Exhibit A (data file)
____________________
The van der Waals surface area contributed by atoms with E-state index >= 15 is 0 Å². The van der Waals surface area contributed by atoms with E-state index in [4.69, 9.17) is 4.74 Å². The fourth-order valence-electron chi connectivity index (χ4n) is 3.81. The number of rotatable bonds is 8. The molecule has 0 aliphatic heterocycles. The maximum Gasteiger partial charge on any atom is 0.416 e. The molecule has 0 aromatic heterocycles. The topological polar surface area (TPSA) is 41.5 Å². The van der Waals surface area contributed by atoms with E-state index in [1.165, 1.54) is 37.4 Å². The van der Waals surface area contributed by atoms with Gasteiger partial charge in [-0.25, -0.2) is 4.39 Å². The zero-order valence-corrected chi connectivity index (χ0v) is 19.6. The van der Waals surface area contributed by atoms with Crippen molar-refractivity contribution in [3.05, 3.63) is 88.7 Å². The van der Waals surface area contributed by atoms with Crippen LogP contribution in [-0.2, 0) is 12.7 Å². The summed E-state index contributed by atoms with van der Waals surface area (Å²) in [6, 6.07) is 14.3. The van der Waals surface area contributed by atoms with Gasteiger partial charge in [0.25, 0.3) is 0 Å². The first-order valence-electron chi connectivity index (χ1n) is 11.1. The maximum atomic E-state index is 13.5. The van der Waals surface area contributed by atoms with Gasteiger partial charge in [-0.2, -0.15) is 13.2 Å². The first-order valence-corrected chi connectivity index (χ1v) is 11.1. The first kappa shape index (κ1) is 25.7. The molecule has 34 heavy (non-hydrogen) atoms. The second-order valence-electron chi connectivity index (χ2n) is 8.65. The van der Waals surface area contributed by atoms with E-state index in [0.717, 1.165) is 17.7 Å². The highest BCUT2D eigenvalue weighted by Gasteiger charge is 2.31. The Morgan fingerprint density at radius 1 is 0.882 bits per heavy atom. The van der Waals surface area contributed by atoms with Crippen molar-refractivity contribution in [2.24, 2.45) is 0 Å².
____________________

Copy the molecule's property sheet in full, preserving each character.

The van der Waals surface area contributed by atoms with E-state index >= 15 is 0 Å². The van der Waals surface area contributed by atoms with E-state index in [4.69, 9.17) is 4.74 Å². The fourth-order valence-electron chi connectivity index (χ4n) is 3.81. The number of rotatable bonds is 8. The molecule has 0 aliphatic heterocycles. The maximum Gasteiger partial charge on any atom is 0.416 e. The molecule has 0 aromatic heterocycles. The topological polar surface area (TPSA) is 41.5 Å². The van der Waals surface area contributed by atoms with E-state index in [1.165, 1.54) is 37.4 Å². The van der Waals surface area contributed by atoms with Gasteiger partial charge in [-0.25, -0.2) is 4.39 Å². The zero-order valence-corrected chi connectivity index (χ0v) is 19.6. The van der Waals surface area contributed by atoms with Crippen molar-refractivity contribution in [3.05, 3.63) is 88.7 Å². The van der Waals surface area contributed by atoms with Crippen LogP contribution in [-0.2, 0) is 12.7 Å². The summed E-state index contributed by atoms with van der Waals surface area (Å²) in [6, 6.07) is 14.3. The van der Waals surface area contributed by atoms with Gasteiger partial charge in [0.25, 0.3) is 0 Å². The first-order valence-electron chi connectivity index (χ1n) is 11.1. The maximum atomic E-state index is 13.5. The van der Waals surface area contributed by atoms with Gasteiger partial charge in [-0.2, -0.15) is 13.2 Å². The first-order valence-corrected chi connectivity index (χ1v) is 11.1. The first kappa shape index (κ1) is 25.7. The molecule has 34 heavy (non-hydrogen) atoms. The second-order valence-electron chi connectivity index (χ2n) is 8.65. The van der Waals surface area contributed by atoms with E-state index in [0.717, 1.165) is 17.7 Å². The highest BCUT2D eigenvalue weighted by Gasteiger charge is 2.31. The Morgan fingerprint density at radius 1 is 0.882 bits per heavy atom. The van der Waals surface area contributed by atoms with Crippen molar-refractivity contribution in [2.24, 2.45) is 0 Å².